You probably suffer with the Dunning-Kruger Effect
Have you ever watched an episode of X-Factor, in the early rounds where people are auditioning, and someone comes on the screen and you play the game of “is this person going to be good or terrible?”
The camera focuses on them as they prepare to sing, they take a breath, and the most terrible noise comes out of their mouth. So bad that the programme editors cut to the judges table and you see mouths open wide, followed by sly grins.
Depending on how he’s feeling, Simon Cowell either lets them go on to the end (because he sees what good TV it is) or he cuts them off quickly (so he doesn’t have to put himself through it).
The judges give their verdict.
“It’s a no from me”
“I’m sorry, thanks for auditioning”
“Please don’t waste any more time singing. You can’t”
And then the contestant goes ballistic. Shouting at the judges about how good they are. How they’ve been singing for years. How their cats love their singing.
These people suffer from the Dunning-Kruger Effect.
Now, you may not think you’re the world’s best singer, but somewhere in your life, you’ll have a blind spot, which means you think you know best / are the best and others who point out the fact that you don’t are wrong.
This is the Dunning-Kruger Effect in your life.
What is the Dunning-Kruger Effect?
The Dunning-Kruger effect is a type of cognitive bias in which people believe that they are smarter or more capable than they are in reality.
Essentially, it’s when low ability people do not possess the skills needed to recognize their own incompetence, and it’s this combination of poor self-awareness and low cognitive ability that leads them to a point where they overestimate their own capabilities.
The effect is named after researchers David Dunning and Justin Kruger, the two social psychologists who first described it in their original study, brilliantly titled “Unskilled and unaware of it: How difficulties in recognizing one’s own incompetence lead to inflated self-assessments.”
The researchers found, that incompetent performers are not only poor performers, but they are also unable to accurately assess and recognize the quality of their own work.
This is the reason why X-Factor contestants think they can sing and should be put through to the next round.
This is the reason why students who earn failing scores on exams sometimes feel that they deserved a much higher score.
This is why you hear lots of stories of bungling criminals, and why some US Presidents might say “With the exception of the late, great Abraham Lincoln, I can be more presidential than any president that’s ever held this office.”, when they turn out to be a one term president.
What causes the Dunning-Kruger Effect?
Dunning and Kruger suggest that this phenomenon comes from what they call a “dual burden”, where people are not only incompetent, but that their incompetence denies them the mental ability to realize just how incompetent they are.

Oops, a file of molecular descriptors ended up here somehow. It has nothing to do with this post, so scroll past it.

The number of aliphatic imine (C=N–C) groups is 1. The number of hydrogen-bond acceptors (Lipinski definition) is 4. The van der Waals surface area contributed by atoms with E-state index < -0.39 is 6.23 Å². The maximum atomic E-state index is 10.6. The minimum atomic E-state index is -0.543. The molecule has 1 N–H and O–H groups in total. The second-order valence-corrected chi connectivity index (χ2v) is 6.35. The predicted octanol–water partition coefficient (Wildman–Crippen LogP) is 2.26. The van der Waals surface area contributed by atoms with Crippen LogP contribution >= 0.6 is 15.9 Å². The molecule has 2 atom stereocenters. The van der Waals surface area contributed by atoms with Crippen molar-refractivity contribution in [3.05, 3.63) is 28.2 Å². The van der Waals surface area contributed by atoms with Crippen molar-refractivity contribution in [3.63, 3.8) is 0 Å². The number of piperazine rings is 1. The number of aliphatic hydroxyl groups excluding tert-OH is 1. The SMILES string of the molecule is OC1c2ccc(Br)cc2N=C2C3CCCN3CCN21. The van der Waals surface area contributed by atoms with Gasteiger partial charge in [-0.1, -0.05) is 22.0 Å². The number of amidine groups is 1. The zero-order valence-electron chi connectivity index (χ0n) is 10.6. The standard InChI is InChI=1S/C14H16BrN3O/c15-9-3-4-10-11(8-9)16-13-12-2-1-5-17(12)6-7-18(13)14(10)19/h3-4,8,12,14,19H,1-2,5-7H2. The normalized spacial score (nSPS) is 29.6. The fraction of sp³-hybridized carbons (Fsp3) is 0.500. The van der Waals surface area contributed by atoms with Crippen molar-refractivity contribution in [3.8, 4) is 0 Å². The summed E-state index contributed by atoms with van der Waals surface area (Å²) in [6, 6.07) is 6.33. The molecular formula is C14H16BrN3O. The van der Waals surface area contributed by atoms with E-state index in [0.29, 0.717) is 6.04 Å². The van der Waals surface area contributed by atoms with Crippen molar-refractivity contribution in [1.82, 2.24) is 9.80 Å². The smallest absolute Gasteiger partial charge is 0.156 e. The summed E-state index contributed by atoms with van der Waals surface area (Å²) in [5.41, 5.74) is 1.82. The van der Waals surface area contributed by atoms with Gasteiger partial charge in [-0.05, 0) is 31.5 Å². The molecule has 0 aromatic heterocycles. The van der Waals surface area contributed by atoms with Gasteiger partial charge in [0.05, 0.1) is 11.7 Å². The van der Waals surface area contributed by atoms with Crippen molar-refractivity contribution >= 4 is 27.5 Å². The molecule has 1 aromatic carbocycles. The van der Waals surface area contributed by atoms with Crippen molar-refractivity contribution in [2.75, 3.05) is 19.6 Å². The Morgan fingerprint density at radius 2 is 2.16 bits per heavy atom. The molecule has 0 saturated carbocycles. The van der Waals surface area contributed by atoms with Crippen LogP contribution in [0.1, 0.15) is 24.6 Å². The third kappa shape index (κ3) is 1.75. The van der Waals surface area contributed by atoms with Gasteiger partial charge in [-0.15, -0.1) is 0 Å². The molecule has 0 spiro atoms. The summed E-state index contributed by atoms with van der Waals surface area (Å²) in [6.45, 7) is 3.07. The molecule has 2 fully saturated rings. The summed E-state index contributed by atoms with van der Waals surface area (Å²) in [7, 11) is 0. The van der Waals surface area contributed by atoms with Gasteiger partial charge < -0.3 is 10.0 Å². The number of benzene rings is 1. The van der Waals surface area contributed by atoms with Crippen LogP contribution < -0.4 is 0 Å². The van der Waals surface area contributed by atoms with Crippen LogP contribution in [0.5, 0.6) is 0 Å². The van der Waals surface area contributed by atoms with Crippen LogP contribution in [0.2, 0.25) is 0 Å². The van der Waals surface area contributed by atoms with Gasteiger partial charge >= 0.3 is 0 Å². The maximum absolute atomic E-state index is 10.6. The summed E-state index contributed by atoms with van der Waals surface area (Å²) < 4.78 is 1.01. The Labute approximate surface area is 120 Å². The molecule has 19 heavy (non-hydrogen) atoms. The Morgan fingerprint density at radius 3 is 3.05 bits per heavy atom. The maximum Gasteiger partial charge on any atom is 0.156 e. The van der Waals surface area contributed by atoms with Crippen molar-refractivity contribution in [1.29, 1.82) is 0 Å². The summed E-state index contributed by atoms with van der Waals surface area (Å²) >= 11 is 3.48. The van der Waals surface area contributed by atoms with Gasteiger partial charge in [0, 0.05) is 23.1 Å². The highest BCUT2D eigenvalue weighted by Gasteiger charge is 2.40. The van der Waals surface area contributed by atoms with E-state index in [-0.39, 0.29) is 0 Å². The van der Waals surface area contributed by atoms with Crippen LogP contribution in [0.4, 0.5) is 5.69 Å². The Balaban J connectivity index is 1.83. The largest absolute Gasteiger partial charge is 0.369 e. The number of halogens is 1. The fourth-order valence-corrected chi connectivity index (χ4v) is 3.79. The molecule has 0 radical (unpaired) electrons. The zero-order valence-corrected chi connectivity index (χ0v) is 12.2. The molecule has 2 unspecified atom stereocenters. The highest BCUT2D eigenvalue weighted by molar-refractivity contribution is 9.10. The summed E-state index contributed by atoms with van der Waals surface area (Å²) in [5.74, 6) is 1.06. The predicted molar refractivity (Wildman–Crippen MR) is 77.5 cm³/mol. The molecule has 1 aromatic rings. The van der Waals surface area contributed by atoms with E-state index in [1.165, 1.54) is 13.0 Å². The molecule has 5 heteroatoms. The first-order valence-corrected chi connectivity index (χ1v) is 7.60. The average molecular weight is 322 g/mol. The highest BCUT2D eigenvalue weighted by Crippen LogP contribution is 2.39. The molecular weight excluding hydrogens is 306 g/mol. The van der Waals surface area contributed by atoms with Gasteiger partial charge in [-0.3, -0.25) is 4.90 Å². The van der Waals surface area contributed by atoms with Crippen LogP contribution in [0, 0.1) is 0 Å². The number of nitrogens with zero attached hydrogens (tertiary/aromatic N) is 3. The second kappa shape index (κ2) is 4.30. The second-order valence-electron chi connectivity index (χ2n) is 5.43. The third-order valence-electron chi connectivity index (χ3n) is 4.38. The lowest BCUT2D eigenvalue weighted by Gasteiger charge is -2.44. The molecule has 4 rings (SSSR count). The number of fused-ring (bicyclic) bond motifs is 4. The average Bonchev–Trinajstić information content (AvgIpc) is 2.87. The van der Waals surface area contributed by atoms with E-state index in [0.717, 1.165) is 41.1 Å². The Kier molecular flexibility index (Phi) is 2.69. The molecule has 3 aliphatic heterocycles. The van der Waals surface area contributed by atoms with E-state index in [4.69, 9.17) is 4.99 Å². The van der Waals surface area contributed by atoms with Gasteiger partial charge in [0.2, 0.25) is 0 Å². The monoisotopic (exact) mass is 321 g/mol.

They say, incompetent people tend to:
- Overestimate their own skill levels
- Fail to recognize the genuine skill and expertise of other people
- Fail to recognize their own mistakes and lack of skill
It’s like the fact that the knowledge and skills you need to be good at a task are the exact same qualities that you need to recognize that you’re not good at that task. Which means, if you don’t know what good likes like, how can you tell your not good?
Do I really suffer from the Dunning-Kruger Effect?
Unfortunately, yes, but don’t worry too much.
The Dunning-Kruger effect is not synonymous with low IQ, and everyone is susceptible.
A brilliant scientist might be a very poor writer, and despite their PhD they still need to possess a good knowledge of things such as grammar and composition. If they don’t have that, then they might technically be a poor writer, whilst at the same time thinking that they are a good one.
Now you know about it, you’ll probably spot it with your colleagues round the office.
The person who thinks they’re funny, but they’re not.
The person who always thinks errors are the fault of someone else, when it fact it’s them.
Can I do anything about it?
Dunning and Kruger suggest that as your experience with a subject increases, then your confidence will typically decline to more realistic levels. As you learn more about the topic of interest, you begin to recognize your own lack of knowledge and ability. Then as you gain more information and actually become an expert on a topic, your confidence levels begin to improve once again.
So you should keep practicing, and studying, and over time you’ll figure out what you need to do in order to be good at something, and you’ll be able to judge where you sit on the journey to successfully mastering whatever it is.
Some amazing Dunning-Kruger Effect examples
Hijackers who wouldn’t listen to the pilot when he told them there wasn’t enough fuel to fly to their new destination. The hijackers knew that the plane could hold enough fuel to fly from Ethiopia to Australia, but didn’t entertain the fact that due to the fact the plane was only due to fly from Ethiopia to Kenya that it didn’t have a full fuel tank. The plane ditched into the sea, killing 125 people. More info
A bank robber who believed rubbing lemon juice on his face who make him invisible to security cameras — One day in 1995, a large, middle-aged man robbed two Pittsburgh banks in broad daylight. He didn’t wear a mask or any sort of disguise. Later that night, police arrested a surprised McArthur Wheeler. When they showed him the surveillance tapes, Wheeler stared in disbelief. “But I wore the juice.”. He was working under the belief that as lemon juice can be used as invisible ink it could make him invisible.